One small and very challenged Sahel country that she talks about is Niger, which knows the realities of climate insecurity. “Those people are being pushed to the limits by the impact of climate on the ground. They face hunger, fear of displacement, and security challenges where young men who might have been absorbed in the past by agricultural jobs are pushed north by challenges due to climate change, where they can become susceptible to Jihadist enticements.
“We are convinced that climate has an impact on security, domestically and internationally, for countries,” she declares. “We worked on a really excellent resolution that simply said, in essence: ‘The Security Council needs to understand what’s happening in the link between climate and insecurity.’”
The resolution was supported by most of the members of the General Assembly – 113 – a big majority of the U.N. But the Russian Federation vetoed the resolution.
Russia is one of the five permanent members of the U.N. Security Council, which gives it power to veto any security resolution, and it used its veto. “That meant that despite the views of 14 other members at the table – China abstained – and the majority of the General Assembly – one country could just say, ‘No.’
“It reinforced in me the injustice of the current structure of the Security Council. As long as there’s a veto, cynicism and political brinksmanship will prevail. Russia is not the only one to have ever used the veto, but I will say countries like France and the United Kingdom haven’t used it for 20 years.
“Not using the veto allows the Council to do its work in a much more constructive manner. The veto is just a bad idea, always was, and always will be,” she insists.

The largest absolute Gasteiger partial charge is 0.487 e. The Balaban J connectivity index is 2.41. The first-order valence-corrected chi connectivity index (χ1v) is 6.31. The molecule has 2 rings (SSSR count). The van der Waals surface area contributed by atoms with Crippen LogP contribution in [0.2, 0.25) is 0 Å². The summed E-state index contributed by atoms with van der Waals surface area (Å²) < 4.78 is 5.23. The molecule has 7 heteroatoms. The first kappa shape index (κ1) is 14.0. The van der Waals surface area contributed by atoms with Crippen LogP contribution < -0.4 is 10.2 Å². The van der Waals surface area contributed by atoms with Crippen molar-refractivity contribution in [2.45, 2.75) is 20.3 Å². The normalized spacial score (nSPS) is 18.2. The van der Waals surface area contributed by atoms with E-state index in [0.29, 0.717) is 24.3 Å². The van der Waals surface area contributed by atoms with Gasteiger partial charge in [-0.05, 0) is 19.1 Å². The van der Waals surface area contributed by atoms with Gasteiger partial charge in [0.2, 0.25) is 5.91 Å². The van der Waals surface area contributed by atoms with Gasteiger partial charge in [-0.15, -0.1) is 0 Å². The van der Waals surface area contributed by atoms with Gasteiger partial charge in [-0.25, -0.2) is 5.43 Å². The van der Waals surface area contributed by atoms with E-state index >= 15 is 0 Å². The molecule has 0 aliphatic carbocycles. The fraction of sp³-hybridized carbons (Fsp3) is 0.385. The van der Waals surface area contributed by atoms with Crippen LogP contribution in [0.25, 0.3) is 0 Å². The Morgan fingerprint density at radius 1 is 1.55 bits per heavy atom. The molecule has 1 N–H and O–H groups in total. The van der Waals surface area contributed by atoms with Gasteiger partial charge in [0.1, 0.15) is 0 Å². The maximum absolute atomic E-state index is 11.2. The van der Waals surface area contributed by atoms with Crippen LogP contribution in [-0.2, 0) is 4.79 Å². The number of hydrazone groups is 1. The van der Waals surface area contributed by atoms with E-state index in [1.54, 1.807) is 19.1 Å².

Is there a chance that the veto will be done away with? She holds some optimism that common sense will prevail but believes that “it will be very far down the road.”
On the question of Ireland joining NATO and its neutrality – now a matter of public debate. Byrne Nason says: “I think we need to hear all the issues around it.”
Ireland already cooperates with NATO in a variety of areas, including peace-support operations. “We have the longest unbroken record of peacekeeping in the U.N.,” she declares, emphasizing that problems arise when the peacekeepers leave. She mentions Sudan as a recent example of civilians being brutalized and murdered after peacekeeping operations ended.
“Peacekeepers go in, whether it’s in Lebanon or Africa or the Democratic Republic of Congo, which is particularly difficult right now – they perform their duties and they fold-up their tents and leave. Then there’s a cliff face where the U.N. political system, the U.N. peacebuilding, and all of the support the international community, needs to give to a country after the peacekeepers leave. “There isn’t a framework for working that out. So we put together a resolution on transitions and brought it to the Security Council. “It was the first resolution Ireland alone ever brought to the Council. We’ve gotten a lot of respect on that, and we’ll work more on it while we’re still on the Council through the end of the year,” she promises.
Ten of the 15 seats on the U.N. Security Council are held by rotating members serving two-year terms. The last time Ireland held a seat was 2001-2002. What was the motivation behind campaigning for a seat in 2020?
“Every 20 years, we put up our hands and say we have something to bring to the table. We thought this was a moment when we could step up to assume a responsibility, morally as well as politically. It was time to play our part in trying to stabilize the international order and bring some clarity to some of the conflicts underway. I would say more than clarity, we wanted to try and help resolve them.”